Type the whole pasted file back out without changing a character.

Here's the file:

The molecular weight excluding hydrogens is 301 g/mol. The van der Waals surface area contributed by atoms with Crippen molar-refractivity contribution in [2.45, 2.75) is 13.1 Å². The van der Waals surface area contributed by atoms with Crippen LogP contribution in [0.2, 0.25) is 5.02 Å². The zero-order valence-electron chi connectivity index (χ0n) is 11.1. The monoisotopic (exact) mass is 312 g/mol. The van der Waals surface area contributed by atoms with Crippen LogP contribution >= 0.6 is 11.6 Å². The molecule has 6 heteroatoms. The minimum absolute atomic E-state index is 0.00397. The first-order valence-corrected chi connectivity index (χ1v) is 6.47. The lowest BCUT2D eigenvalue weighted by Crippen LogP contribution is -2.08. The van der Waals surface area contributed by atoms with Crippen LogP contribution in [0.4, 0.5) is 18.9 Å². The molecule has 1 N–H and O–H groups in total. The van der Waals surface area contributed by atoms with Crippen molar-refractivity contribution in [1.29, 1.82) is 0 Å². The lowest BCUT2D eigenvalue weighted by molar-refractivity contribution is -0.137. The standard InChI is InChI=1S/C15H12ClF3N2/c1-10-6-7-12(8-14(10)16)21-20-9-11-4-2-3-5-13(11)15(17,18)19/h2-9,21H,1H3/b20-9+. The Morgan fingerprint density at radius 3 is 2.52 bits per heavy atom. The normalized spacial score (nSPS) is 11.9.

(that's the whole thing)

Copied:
The molecular weight excluding hydrogens is 301 g/mol. The van der Waals surface area contributed by atoms with Crippen molar-refractivity contribution in [2.45, 2.75) is 13.1 Å². The van der Waals surface area contributed by atoms with Crippen LogP contribution in [0.2, 0.25) is 5.02 Å². The zero-order valence-electron chi connectivity index (χ0n) is 11.1. The monoisotopic (exact) mass is 312 g/mol. The van der Waals surface area contributed by atoms with Crippen LogP contribution >= 0.6 is 11.6 Å². The molecule has 6 heteroatoms. The minimum absolute atomic E-state index is 0.00397. The first-order valence-corrected chi connectivity index (χ1v) is 6.47. The lowest BCUT2D eigenvalue weighted by Crippen LogP contribution is -2.08. The van der Waals surface area contributed by atoms with Crippen LogP contribution in [0.4, 0.5) is 18.9 Å². The molecule has 1 N–H and O–H groups in total. The van der Waals surface area contributed by atoms with Crippen molar-refractivity contribution in [1.29, 1.82) is 0 Å². The lowest BCUT2D eigenvalue weighted by molar-refractivity contribution is -0.137. The standard InChI is InChI=1S/C15H12ClF3N2/c1-10-6-7-12(8-14(10)16)21-20-9-11-4-2-3-5-13(11)15(17,18)19/h2-9,21H,1H3/b20-9+. The Morgan fingerprint density at radius 3 is 2.52 bits per heavy atom. The normalized spacial score (nSPS) is 11.9.